Blocks and Whiteboard

We finally had a morning at home! Mr. Rancher went to work–hauling cows and changing irrigation water–and we girls stayed home to wash laundry and catch up on playtime. Playtime is an essential aspect of every child’s life, but especially a young child’s life. This time allows for sensory exploration, discovery, and formation of neurological pathways which is a fancy way of saying that play allows children’s minds to organize and sort information for later use. It also allows autonomy, problem-solving, and rest from the adult world and its altogether rushed pace. Both my children thrive on ample playtime that is free from interruptions and foo much structure, but they’re also normal kids who are drawn to screen time, bickering, and the “I’m bored!” trap.

In order to successfully incorporate several hours of quality playtime (what I mean by that is play that is almost argument free, creative, and engaging enough to not be boring) we parents have to get a little creative. Sometimes we have to set the example for our children when it comes to playing.

For example, after two harrowing weeks of work, driving, babysitting, and general going Henley and Becca were a little out of practice of playing with our toys that require imagination and creativity and even more out of practice of entertaining themselves. For any amount of time.  I was close to locking myself in my room just to get away from the constant calls for my attention, hair pulling, and requests for a TV show.  Then a light bulb flicked on in my mind.  I sent the girls to play in their room and ever so quietly eased our whiteboard out from behind the hutch, where it lives while not in use, collected the brand new box of dry-erase markers from the drawer, and set to work scrawling some roads on the face of it.  I capped the marker, set the blocks down from the shelf, then cheerily called the girls to come to the living room.

They took it from there.  They built houses, building, bridges, cars, towers, stores, and on and on.

When interest in building began to wane, I plunked the bucket of markers on the carpet and let them have at it.

This little trick of bringing together two toys that have never been used in concert made for a solid hour (or two) of imaginative play, during which I was able to sort laundry, start laundry washing, fold laundry, put away laundry, and snap some pictures.

Quality playtime is restorative for parents equally as it is for kids.  While I do believe in involving children in my work and training them to be helpful members of my family, I also need some time to accomplish tasks on my own; therefore, playtime, in conjunction with naptime and early morning time, are essential to my success as a mother.  When things are rough I try to evaluate playtime and find solutions to problems.  Are my kids playing enough?  Are they playing too much?  What toys have they been using?  Is it time to switch out materials?  Do they need to be separated and have time to play alone?  Do I need to help them play?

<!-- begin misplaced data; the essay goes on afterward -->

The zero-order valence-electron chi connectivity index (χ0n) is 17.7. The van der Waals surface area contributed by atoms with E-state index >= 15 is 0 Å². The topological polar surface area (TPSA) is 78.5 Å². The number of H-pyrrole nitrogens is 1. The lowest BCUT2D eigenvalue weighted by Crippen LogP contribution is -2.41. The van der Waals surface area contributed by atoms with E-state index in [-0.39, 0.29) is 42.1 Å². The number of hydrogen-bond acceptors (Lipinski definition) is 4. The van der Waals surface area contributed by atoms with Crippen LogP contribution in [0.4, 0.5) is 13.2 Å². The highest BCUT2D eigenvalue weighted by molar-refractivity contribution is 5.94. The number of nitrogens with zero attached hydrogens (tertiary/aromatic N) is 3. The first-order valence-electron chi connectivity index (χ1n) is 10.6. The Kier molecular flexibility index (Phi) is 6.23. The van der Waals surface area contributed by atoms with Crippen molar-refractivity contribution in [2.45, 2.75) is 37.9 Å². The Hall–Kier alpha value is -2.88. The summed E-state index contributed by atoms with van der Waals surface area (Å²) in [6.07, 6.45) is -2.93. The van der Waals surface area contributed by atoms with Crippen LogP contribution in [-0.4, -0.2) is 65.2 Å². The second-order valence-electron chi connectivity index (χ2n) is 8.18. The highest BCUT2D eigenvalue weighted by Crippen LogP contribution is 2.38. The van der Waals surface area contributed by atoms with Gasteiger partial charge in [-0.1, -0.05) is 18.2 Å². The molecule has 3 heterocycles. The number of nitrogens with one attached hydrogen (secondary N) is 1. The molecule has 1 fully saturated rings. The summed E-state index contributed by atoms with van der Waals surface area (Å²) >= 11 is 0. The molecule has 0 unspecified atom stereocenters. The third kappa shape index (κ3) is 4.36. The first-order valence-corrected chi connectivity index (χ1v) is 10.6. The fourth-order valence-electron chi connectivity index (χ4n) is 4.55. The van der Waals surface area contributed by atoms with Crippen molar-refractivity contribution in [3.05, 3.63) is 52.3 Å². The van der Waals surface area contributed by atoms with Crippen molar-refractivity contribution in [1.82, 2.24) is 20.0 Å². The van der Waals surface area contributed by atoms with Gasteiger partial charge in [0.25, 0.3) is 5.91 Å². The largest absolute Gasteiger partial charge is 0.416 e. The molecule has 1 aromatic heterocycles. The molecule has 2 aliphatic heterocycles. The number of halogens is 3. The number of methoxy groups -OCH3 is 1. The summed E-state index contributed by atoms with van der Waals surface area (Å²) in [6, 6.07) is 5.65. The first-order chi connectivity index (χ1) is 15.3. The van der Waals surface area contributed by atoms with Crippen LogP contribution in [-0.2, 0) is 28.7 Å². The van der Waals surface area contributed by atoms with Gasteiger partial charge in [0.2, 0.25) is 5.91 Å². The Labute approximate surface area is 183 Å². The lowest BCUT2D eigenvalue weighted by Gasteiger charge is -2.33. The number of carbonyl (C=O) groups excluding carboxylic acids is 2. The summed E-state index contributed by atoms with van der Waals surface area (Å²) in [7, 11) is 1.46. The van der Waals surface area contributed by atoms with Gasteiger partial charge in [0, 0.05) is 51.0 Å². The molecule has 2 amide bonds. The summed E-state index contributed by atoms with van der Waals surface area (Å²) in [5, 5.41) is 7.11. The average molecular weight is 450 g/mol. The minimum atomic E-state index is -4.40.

I’m not very good at playing with my kids…I don’t like them bossing me around and telling me just what to say and when to say it.  But I can handle it in short doses.  I generally take the role of modeling a new activity, resolving a conflict, or fixing a story-line hiccup in the middle of a play session.  These 15-30 minute encounters are sufficient enough for me to engage in the activity and show interest, but brief enough that I don’t feel my skin begin to crawl.

Plus, the dad-gum laundry gets folded this way and you know what they say, it’s this way or the highway…


Maybe they don’t say that at all…


Either way, if the kids are happily playing and I’m happily folding then everyone walks away a winner.


Except me, who is now tottering around to various dressers and cupboards to put away the laundry.


Okay, forget the laundry, here’s what you need to know:

  1. Kids need to play.  It’s essential. Period.
  2. Unstructured play with little to no adult intervention is the most relaxing and restorative for kids.
  3. This kind of play requires leadership from the grown-ups and some creativity.
  4. If playtime isn’t going as well as you’d like, consider possible causes for the problems and be open to changing things up.
  5. Don’t feel bad if you don’t like to play with your kids.  Do it anyway but find a balance that works for you.  Take lots of breaks if necessary and explain to them that you are a grown-up and grown-ups just can’t play as long as kids.  We aren’t as tough or fun as they are.

What’s play time like at your house? I’d love to hear your tips and tricks!


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